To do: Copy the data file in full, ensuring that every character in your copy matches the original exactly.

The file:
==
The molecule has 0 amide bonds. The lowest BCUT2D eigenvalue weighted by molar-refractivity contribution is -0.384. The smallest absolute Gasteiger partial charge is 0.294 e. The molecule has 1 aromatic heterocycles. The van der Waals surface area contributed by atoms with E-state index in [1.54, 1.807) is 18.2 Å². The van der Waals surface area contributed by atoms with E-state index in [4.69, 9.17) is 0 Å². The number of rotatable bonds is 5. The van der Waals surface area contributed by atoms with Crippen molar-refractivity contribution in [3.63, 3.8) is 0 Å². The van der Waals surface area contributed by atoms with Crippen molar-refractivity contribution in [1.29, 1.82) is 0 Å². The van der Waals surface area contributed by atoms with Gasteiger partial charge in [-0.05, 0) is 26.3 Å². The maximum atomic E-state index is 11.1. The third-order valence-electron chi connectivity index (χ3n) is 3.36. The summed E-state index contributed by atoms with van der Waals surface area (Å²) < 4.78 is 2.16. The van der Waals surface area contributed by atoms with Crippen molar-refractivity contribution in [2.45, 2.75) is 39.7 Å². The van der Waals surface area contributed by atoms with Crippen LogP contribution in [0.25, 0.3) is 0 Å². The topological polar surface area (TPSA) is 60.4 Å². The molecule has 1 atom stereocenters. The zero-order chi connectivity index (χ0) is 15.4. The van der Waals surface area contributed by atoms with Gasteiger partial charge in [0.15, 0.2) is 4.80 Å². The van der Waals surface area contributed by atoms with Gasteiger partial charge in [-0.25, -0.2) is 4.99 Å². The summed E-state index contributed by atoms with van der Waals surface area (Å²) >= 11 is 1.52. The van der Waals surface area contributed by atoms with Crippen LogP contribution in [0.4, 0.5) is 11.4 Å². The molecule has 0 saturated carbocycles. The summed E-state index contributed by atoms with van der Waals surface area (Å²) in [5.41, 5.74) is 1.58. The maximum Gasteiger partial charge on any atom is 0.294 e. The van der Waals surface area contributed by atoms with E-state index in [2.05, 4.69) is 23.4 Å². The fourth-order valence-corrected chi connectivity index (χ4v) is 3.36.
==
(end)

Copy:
The molecule has 0 amide bonds. The lowest BCUT2D eigenvalue weighted by molar-refractivity contribution is -0.384. The smallest absolute Gasteiger partial charge is 0.294 e. The molecule has 1 aromatic heterocycles. The van der Waals surface area contributed by atoms with E-state index in [1.54, 1.807) is 18.2 Å². The van der Waals surface area contributed by atoms with E-state index in [4.69, 9.17) is 0 Å². The number of rotatable bonds is 5. The van der Waals surface area contributed by atoms with Crippen molar-refractivity contribution in [3.63, 3.8) is 0 Å². The van der Waals surface area contributed by atoms with Crippen molar-refractivity contribution in [1.29, 1.82) is 0 Å². The van der Waals surface area contributed by atoms with Gasteiger partial charge in [-0.05, 0) is 26.3 Å². The maximum atomic E-state index is 11.1. The third-order valence-electron chi connectivity index (χ3n) is 3.36. The summed E-state index contributed by atoms with van der Waals surface area (Å²) < 4.78 is 2.16. The van der Waals surface area contributed by atoms with Crippen molar-refractivity contribution in [2.45, 2.75) is 39.7 Å². The van der Waals surface area contributed by atoms with Crippen LogP contribution in [0.25, 0.3) is 0 Å². The topological polar surface area (TPSA) is 60.4 Å². The molecule has 1 atom stereocenters. The zero-order chi connectivity index (χ0) is 15.4. The van der Waals surface area contributed by atoms with Gasteiger partial charge in [0.15, 0.2) is 4.80 Å². The van der Waals surface area contributed by atoms with Gasteiger partial charge in [-0.25, -0.2) is 4.99 Å². The summed E-state index contributed by atoms with van der Waals surface area (Å²) >= 11 is 1.52. The van der Waals surface area contributed by atoms with Crippen LogP contribution in [0.4, 0.5) is 11.4 Å². The molecule has 0 saturated carbocycles. The summed E-state index contributed by atoms with van der Waals surface area (Å²) in [5.41, 5.74) is 1.58. The maximum Gasteiger partial charge on any atom is 0.294 e. The van der Waals surface area contributed by atoms with E-state index in [2.05, 4.69) is 23.4 Å². The fourth-order valence-corrected chi connectivity index (χ4v) is 3.36.